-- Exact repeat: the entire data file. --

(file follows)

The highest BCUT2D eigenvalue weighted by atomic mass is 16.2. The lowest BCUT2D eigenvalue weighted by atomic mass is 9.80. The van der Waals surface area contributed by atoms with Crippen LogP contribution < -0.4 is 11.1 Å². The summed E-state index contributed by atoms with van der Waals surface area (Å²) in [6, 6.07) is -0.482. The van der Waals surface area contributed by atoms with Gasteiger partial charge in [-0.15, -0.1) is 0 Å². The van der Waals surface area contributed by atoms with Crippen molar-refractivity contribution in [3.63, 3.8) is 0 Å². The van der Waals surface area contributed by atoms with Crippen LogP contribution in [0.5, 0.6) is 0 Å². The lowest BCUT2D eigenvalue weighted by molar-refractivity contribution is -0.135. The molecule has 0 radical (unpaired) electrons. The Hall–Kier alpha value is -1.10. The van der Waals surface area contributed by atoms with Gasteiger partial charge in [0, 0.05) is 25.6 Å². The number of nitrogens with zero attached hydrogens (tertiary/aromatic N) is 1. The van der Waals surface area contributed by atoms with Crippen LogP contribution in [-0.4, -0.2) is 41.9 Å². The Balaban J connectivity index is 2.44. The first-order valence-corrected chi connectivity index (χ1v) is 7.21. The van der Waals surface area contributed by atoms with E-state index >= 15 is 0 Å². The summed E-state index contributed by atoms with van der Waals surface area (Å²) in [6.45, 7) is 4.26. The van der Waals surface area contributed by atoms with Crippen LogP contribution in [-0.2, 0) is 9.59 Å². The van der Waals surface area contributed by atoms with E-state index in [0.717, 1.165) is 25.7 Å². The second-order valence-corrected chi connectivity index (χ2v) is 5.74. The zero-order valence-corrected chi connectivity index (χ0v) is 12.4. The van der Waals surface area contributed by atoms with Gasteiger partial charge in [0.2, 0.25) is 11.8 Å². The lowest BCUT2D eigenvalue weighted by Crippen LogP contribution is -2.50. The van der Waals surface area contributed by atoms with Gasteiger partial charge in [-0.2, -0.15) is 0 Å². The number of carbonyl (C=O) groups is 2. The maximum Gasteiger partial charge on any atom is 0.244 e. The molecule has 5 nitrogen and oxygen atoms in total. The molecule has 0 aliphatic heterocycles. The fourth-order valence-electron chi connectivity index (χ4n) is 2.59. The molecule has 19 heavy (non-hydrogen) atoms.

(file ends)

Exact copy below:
The highest BCUT2D eigenvalue weighted by atomic mass is 16.2. The lowest BCUT2D eigenvalue weighted by atomic mass is 9.80. The van der Waals surface area contributed by atoms with Crippen LogP contribution < -0.4 is 11.1 Å². The summed E-state index contributed by atoms with van der Waals surface area (Å²) in [6, 6.07) is -0.482. The van der Waals surface area contributed by atoms with Gasteiger partial charge in [-0.15, -0.1) is 0 Å². The van der Waals surface area contributed by atoms with Crippen molar-refractivity contribution in [3.63, 3.8) is 0 Å². The van der Waals surface area contributed by atoms with Crippen LogP contribution in [0.5, 0.6) is 0 Å². The lowest BCUT2D eigenvalue weighted by molar-refractivity contribution is -0.135. The molecule has 0 radical (unpaired) electrons. The Hall–Kier alpha value is -1.10. The van der Waals surface area contributed by atoms with Gasteiger partial charge in [0, 0.05) is 25.6 Å². The number of nitrogens with zero attached hydrogens (tertiary/aromatic N) is 1. The van der Waals surface area contributed by atoms with Crippen LogP contribution in [-0.4, -0.2) is 41.9 Å². The Balaban J connectivity index is 2.44. The first-order valence-corrected chi connectivity index (χ1v) is 7.21. The van der Waals surface area contributed by atoms with E-state index >= 15 is 0 Å². The summed E-state index contributed by atoms with van der Waals surface area (Å²) in [6.45, 7) is 4.26. The van der Waals surface area contributed by atoms with Crippen LogP contribution in [-0.2, 0) is 9.59 Å². The van der Waals surface area contributed by atoms with E-state index in [0.717, 1.165) is 25.7 Å². The second-order valence-corrected chi connectivity index (χ2v) is 5.74. The zero-order valence-corrected chi connectivity index (χ0v) is 12.4. The van der Waals surface area contributed by atoms with Gasteiger partial charge in [0.2, 0.25) is 11.8 Å². The lowest BCUT2D eigenvalue weighted by Crippen LogP contribution is -2.50. The van der Waals surface area contributed by atoms with Gasteiger partial charge in [-0.2, -0.15) is 0 Å². The number of carbonyl (C=O) groups is 2. The maximum Gasteiger partial charge on any atom is 0.244 e. The molecule has 5 nitrogen and oxygen atoms in total. The molecule has 0 aliphatic heterocycles. The fourth-order valence-electron chi connectivity index (χ4n) is 2.59. The molecule has 19 heavy (non-hydrogen) atoms.